You might ask yourself, as one does from time to time, “What’s going on in the world right now?” I recommend you check out what’s going on in Bahrain and Libya especially because there are a lot of pictures of people burned to death or with their brains lying next to them and it’s super fucked up. There are, however, some pretty important things going on right here on the home-front, also; for instance, the shit going down right now in Wisconsin, where government employees are protesting the governor’s plan to fuck them over.

On face, this is a question of balancing the state budget in Wisconsin. The question is, “Should Wisconsin balance its budget by making state workers take a hit to their pensions and health care plans?” Continue reading “GREEN & YELLOW, BLACK & BLUE”

Obama's Occupations

In the 2010 midterm elections, Democrat Mike McIntyre won reelection over Tea Party Republican Ilario Pantano, who served in Iraq with the Marine Corps, in North Carolina’s 7th Congressional District. Second lieutenant Ilario Pantano openly admits and legitimizes his participation in the 2005 fatal point-blank shooting of two Iraqis, who on his campaign website he describes as “terrorists.”
Obama's War
The two Iraqis were executed at a detention point near Falluja, where Pantano emptied the clip of his M16A4 into these two men, then reloaded and emptied another fresh clip into their bodies — already corpses –totalling nearly 60 shots fired. A later search of the Iraqis’ truck revealed no weapons. Pantano adorned the corpses with a placard bearing the Marine Core motto: “No better friend, No worse enemy.”

Military judges dropped all charges against Pantano due to “insufficient evidence,” despite witnesses claiming the two detainees were non-threats and were kneeling on the ground prior to the shooting.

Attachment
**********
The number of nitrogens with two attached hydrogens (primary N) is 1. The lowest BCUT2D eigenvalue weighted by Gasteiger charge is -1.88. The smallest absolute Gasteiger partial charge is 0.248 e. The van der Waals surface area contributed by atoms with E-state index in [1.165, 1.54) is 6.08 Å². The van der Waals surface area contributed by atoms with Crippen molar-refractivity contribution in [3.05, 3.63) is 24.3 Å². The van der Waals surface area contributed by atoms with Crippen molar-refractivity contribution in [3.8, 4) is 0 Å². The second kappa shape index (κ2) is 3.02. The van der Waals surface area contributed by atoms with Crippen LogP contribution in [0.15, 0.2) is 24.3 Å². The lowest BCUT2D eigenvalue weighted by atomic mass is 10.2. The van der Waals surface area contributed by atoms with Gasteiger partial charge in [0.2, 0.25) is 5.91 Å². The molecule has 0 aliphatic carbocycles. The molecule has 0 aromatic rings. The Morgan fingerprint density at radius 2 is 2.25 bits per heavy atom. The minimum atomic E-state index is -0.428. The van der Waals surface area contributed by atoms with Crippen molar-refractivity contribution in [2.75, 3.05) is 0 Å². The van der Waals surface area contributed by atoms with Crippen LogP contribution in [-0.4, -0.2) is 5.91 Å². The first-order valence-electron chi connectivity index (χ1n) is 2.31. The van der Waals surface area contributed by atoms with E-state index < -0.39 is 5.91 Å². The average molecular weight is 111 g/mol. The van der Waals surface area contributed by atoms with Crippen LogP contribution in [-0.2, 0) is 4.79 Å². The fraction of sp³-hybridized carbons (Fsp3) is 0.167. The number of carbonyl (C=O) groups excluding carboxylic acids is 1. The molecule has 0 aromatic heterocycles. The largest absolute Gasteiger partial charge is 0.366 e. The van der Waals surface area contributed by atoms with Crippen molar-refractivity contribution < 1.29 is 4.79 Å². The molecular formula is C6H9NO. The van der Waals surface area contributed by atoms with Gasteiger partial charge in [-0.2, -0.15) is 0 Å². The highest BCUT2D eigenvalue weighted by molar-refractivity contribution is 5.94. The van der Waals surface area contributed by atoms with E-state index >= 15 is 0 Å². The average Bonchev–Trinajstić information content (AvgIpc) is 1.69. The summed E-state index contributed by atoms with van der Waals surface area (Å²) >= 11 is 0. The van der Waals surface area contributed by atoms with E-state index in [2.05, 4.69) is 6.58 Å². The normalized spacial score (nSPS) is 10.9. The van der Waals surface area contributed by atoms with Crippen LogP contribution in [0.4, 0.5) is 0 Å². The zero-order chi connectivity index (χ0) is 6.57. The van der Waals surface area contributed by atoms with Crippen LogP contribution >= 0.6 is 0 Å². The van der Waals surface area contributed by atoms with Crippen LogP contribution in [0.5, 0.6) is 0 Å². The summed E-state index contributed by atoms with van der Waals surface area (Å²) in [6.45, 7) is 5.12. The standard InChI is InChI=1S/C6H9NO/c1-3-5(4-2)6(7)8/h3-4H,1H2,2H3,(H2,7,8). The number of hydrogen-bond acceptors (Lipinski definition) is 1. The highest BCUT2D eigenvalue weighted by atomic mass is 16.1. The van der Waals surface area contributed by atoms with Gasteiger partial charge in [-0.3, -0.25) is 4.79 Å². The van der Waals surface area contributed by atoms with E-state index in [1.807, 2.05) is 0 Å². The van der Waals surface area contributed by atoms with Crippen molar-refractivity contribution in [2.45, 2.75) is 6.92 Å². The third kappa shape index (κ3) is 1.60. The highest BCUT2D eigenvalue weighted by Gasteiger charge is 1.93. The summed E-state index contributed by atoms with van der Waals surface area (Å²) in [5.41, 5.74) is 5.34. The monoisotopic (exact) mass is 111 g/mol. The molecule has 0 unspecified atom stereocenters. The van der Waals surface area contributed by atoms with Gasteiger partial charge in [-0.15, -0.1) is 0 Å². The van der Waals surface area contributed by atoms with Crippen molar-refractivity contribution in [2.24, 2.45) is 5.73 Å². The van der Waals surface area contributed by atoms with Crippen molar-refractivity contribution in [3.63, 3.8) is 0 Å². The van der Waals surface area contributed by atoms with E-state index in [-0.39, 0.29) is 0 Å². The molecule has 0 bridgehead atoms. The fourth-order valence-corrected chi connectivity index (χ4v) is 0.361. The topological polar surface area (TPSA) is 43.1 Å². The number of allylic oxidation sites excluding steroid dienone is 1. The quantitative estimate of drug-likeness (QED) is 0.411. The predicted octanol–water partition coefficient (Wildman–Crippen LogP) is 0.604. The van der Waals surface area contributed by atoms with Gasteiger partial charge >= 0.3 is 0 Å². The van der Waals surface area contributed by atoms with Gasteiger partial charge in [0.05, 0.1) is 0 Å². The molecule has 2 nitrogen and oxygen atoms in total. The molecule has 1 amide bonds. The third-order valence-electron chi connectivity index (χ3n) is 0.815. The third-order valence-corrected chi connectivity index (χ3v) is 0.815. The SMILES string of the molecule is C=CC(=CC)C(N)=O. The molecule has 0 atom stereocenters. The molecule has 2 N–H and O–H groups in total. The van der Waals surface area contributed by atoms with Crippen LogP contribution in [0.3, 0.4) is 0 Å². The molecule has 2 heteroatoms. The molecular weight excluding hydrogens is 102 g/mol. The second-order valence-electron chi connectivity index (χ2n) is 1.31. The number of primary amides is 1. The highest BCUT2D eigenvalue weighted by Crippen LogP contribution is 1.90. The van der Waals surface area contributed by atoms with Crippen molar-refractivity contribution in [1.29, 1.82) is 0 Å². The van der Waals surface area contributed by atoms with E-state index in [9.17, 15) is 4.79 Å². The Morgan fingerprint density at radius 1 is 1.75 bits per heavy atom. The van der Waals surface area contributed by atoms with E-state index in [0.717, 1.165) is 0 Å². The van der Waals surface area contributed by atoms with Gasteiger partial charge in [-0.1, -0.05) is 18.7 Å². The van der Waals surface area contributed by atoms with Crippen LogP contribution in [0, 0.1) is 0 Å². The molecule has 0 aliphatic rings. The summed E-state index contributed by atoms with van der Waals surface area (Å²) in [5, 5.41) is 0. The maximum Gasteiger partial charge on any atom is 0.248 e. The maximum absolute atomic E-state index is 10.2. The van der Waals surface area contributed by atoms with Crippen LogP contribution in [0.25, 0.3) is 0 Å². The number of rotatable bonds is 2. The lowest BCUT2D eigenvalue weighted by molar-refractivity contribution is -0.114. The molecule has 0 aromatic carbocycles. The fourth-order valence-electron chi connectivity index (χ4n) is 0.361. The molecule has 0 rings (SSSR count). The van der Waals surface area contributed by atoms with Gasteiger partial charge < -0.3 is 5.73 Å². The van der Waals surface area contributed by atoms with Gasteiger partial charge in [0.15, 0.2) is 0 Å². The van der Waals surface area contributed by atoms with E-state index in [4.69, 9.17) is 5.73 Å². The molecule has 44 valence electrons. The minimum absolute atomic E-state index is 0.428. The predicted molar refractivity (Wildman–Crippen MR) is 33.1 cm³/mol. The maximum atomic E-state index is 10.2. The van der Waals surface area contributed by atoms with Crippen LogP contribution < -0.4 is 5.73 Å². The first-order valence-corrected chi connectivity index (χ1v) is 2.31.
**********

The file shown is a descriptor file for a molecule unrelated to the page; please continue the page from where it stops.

Pantano was honorably discharged and proceeded to run for Congress. McIntyre avoided both the murders and Pantano’s belief that the Park51 community center planned for New York City represents Islamic “religious, ideological and territorial conquest” of the West.

These issues of murder and anti-Islamic hate were largely sidestepped in the election, downplayed in media coverage of the campaign.

The anti-war movement in the United States is lying dormant. Continue reading “Obama's Occupations”

Pine Ridge Poverty

Pine Ridge, a Native American reservation in South Dakota, is one of the poorest places in the Western Hemisphere:

A Lakota on Pine Ridge receives on average $3,700 annually from the tribal trust fund, less than an American citizen receiving welfare.

National unemployment rate is at ~10%.

Unemployment in Pine Ridge is at ~90%.

Alcoholism rates in Pine Ridge are over 80%.

Life expectancy at Pine Ridge is 47 years for men and 54 years for women, second lowest in the Western Hemisphere only to Haiti.

There is one dilapidated supermarket for roughly 45,000 residents on Pine Ridge, far southwest in a corner of the reservation, inaccessible to most. A middle-aged old man with skin the color of the earth and weathered beyond his years, stands beside the entrance to a memorial of his ancestors at Wounded Knee. It was here that the resistance and dream of his people died in 1890, when over 350 Oglala Lakota men, women, and children were massacred by the U.S. 7th Calvary. He tells us this story, and at its conclusion asked for a few dollars; he does this with dignity, yet it seems an activity he is accustomed to. He needs the money to pay for a two-hour, out-of-state drive to the nearest supermarket — a Wal-Mart in Nebraska — for enough food to last a few weeks, and then he will once again begin saving for the trip. Continue reading “Pine Ridge Poverty”

The Demise of DC++ (?)

DC++

A few week ago, College administrators finally disbanded the popular file-sharing program DC++, through which countless TCNJ students have happily uploaded and downloaded files for years. The death sentence closely followed the publication of an article in the Chronicle of Higher Education, which quoted a current TCNJ student responsible for maintaining the “Hub,” as it is informally known.